by using the stable Paretian distributions as a statistical tool for asset re-

    turns. We use as a portfolio of assets a subset, duly constructed, of the

    S&P500 benchmark. We generalize the procedure of the BL model allowing

    the introduction of dispersion matrices obtained from multivariate Gaussian

    distribution, symmetric t-Student, and -stable distributions for computing1See the papers by Fusai and Meucci [10], Satchell and Scowcroft [30], He and Litterman

    [13] and the books by Litterman [15] and Meucci [23].2See Embrechts et al. [8], Rachev and Mittnik [28] and the references therein, Mittnick

    and Paolella [22], Panorska et al. [27], Tokat et al. [33], Tokat and Schwartz [32].

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    the equilibrium returns. Moreover, three different measures of risk (variance,

    value at risk and conditional value at risk) are considered. Results are re-

    ported for monthly data and goodness of the models are tested through a

    rolling window of fixed size along a fixed horizon. Finally, our analysis shows

    that the incorporation of the views of investors into the model provides in-

    formation as to how the different distributional hypotheses can impact the

    optimal composition of the portfolio.

    2 The -stable distribution

    The -stable distributions describe a general class of distribution functions.

    A random variable X is - stable distributed if it has a domain of attraction:

    that is, there exists a sequence of i.i.d. random variables {Yi}i, a sequenceof positive real values {di}i and a sequence of real values {ai}i such that

    as n +

    1

    dn

    ni=1

    Yi + andX (1)

    where

    d

    points out the convergence in the distribution. Thus, the -stable random variables describe a general class of distributions including the

    leptokurtic and asymmetric ones.

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    The -stable distribution is identified by four parameters: the index of

    stability (0, 2] which is the parameter of the kurtosis, the skewness pa-

    rameter [1, 1]; and + which are, respectively, the location

    and the dispersion parameter. If X is a random variable whose distribu-

    tion is -stable, we use the following notation to underline the parameter

    dependence

    Xd=S( , , ) (2)

    The stable distribution is normal, when = 2 and it is leptokurtotic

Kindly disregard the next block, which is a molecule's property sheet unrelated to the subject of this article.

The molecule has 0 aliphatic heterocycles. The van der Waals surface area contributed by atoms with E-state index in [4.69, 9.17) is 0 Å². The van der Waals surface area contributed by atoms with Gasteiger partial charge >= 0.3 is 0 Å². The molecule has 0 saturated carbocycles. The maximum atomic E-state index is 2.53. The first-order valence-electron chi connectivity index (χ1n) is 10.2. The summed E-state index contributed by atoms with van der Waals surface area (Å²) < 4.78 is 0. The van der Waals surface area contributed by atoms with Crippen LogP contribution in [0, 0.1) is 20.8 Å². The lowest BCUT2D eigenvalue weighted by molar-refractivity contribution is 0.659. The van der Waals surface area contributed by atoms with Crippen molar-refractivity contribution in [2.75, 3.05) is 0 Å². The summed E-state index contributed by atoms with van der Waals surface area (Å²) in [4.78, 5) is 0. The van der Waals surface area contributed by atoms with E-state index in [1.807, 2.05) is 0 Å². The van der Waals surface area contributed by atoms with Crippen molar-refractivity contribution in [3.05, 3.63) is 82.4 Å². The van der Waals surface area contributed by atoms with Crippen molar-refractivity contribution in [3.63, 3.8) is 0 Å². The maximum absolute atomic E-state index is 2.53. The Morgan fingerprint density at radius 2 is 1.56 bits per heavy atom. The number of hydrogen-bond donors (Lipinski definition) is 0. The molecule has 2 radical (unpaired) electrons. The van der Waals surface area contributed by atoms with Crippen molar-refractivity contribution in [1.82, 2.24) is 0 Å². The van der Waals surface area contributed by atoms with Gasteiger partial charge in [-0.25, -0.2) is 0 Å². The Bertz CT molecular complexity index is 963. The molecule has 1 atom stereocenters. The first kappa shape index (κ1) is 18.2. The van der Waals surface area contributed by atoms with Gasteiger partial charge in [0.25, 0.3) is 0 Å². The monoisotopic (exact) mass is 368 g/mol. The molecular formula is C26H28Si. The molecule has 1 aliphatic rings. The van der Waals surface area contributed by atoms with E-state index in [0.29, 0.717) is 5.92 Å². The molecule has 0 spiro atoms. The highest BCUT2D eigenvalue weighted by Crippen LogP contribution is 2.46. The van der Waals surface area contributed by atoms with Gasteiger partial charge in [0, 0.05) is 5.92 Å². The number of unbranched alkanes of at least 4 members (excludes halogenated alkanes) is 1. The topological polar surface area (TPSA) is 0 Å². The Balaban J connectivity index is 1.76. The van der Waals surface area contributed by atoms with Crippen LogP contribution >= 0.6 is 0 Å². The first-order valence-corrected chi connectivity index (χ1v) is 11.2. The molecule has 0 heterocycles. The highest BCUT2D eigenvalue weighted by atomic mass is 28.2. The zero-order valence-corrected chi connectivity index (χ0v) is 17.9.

when < 2. A positive skewness ( > 0) identifies distributions with right

    fat tails, while a negative skewness ( < 0) typically characterizes distrib-

    utions with left fat tails. Therefore, the stable density functions synthesize

    the distributional forms empirically observed in the real data. The Maximum

    Likelihood Estimation (MLE) procedure used to approximate stable parame-

    ters is described by Rachev and Mittnik [28]). Unfortunately the density of

    stable distributions cannot be express in closed form. Thus, in order to value

    the density function, it is necessary to invert the characteristic function.

    In the case where the vector r = [r1, r2, . . . rn] of returns is sub-Gaussian

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    -stable distributed with 1 < < 2, then the characteristic function of r

    assumes the following form:

    r(t) = E(exp(it

    r)) = exp((tVt) 2 + itE(r)) (3)

    For the dispersion matrix V = [v2ij ] we use the following estimation (see

    Ortobelli and al. [26] and Lamantia et al. [14])

    v2ij = ( vjj)2qA(q)

    1

    T

    Tk=1

    rik|rik|q1sgn( rjk) (4)

    where rjk = rjk E(rj) is the k-th centered observation of the j-th asset,

    A(q) =(1 q

    2)

    2q(1 q)( q+1

    2)

    and 1 < q <

    vjj = (A(p)1

    n

    nk=1

    |rjk |p)2p , 1 < p < 2 (5)

    where rjk = rjk E(rj) is the k-th centered observation of the j-th asset.

    2.1 t-Student distribution

    Analogously to the normal distribution, the t-Student distribution depends

    on an n - dimensional location parameter u which corresponds to the peak of

    the distribution and on a nn symmetric dispersion matrix V that influences

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    the shape of the distribution around the peak. Moreover, the degree of free-

    dom of the distribution, , provides information on the relation between the

    peak and the tails. However, as the number of degrees of freedom increases,

    the t-Student distribution approaches closely the normal distribution.

    The multivariate t-Student probability density function is given by:

    v,u,V(x) = ()n

    2( +n

    2)

    (2